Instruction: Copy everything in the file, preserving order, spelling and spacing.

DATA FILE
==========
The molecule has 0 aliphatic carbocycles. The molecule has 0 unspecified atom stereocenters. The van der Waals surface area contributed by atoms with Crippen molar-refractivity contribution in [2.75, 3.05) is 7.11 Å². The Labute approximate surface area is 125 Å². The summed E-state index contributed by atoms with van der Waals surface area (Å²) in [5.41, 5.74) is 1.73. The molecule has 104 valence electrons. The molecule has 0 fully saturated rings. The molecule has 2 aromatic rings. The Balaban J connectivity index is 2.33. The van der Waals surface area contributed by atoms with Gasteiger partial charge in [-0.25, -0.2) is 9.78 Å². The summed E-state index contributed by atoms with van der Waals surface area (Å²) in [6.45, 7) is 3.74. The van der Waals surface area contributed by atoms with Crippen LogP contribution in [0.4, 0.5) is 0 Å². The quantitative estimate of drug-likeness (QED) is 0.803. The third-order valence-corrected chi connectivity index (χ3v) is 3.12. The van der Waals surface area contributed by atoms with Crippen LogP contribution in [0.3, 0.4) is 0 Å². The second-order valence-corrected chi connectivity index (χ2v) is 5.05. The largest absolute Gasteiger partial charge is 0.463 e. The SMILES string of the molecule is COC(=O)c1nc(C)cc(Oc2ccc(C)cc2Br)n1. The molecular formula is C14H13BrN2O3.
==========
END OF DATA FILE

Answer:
The molecule has 0 aliphatic carbocycles. The molecule has 0 unspecified atom stereocenters. The van der Waals surface area contributed by atoms with Crippen molar-refractivity contribution in [2.75, 3.05) is 7.11 Å². The Labute approximate surface area is 125 Å². The summed E-state index contributed by atoms with van der Waals surface area (Å²) in [5.41, 5.74) is 1.73. The molecule has 104 valence electrons. The molecule has 0 fully saturated rings. The molecule has 2 aromatic rings. The Balaban J connectivity index is 2.33. The van der Waals surface area contributed by atoms with Gasteiger partial charge in [-0.25, -0.2) is 9.78 Å². The summed E-state index contributed by atoms with van der Waals surface area (Å²) in [6.45, 7) is 3.74. The van der Waals surface area contributed by atoms with Crippen LogP contribution in [0.4, 0.5) is 0 Å². The quantitative estimate of drug-likeness (QED) is 0.803. The third-order valence-corrected chi connectivity index (χ3v) is 3.12. The van der Waals surface area contributed by atoms with Crippen LogP contribution in [0.3, 0.4) is 0 Å². The second-order valence-corrected chi connectivity index (χ2v) is 5.05. The largest absolute Gasteiger partial charge is 0.463 e. The SMILES string of the molecule is COC(=O)c1nc(C)cc(Oc2ccc(C)cc2Br)n1. The molecular formula is C14H13BrN2O3.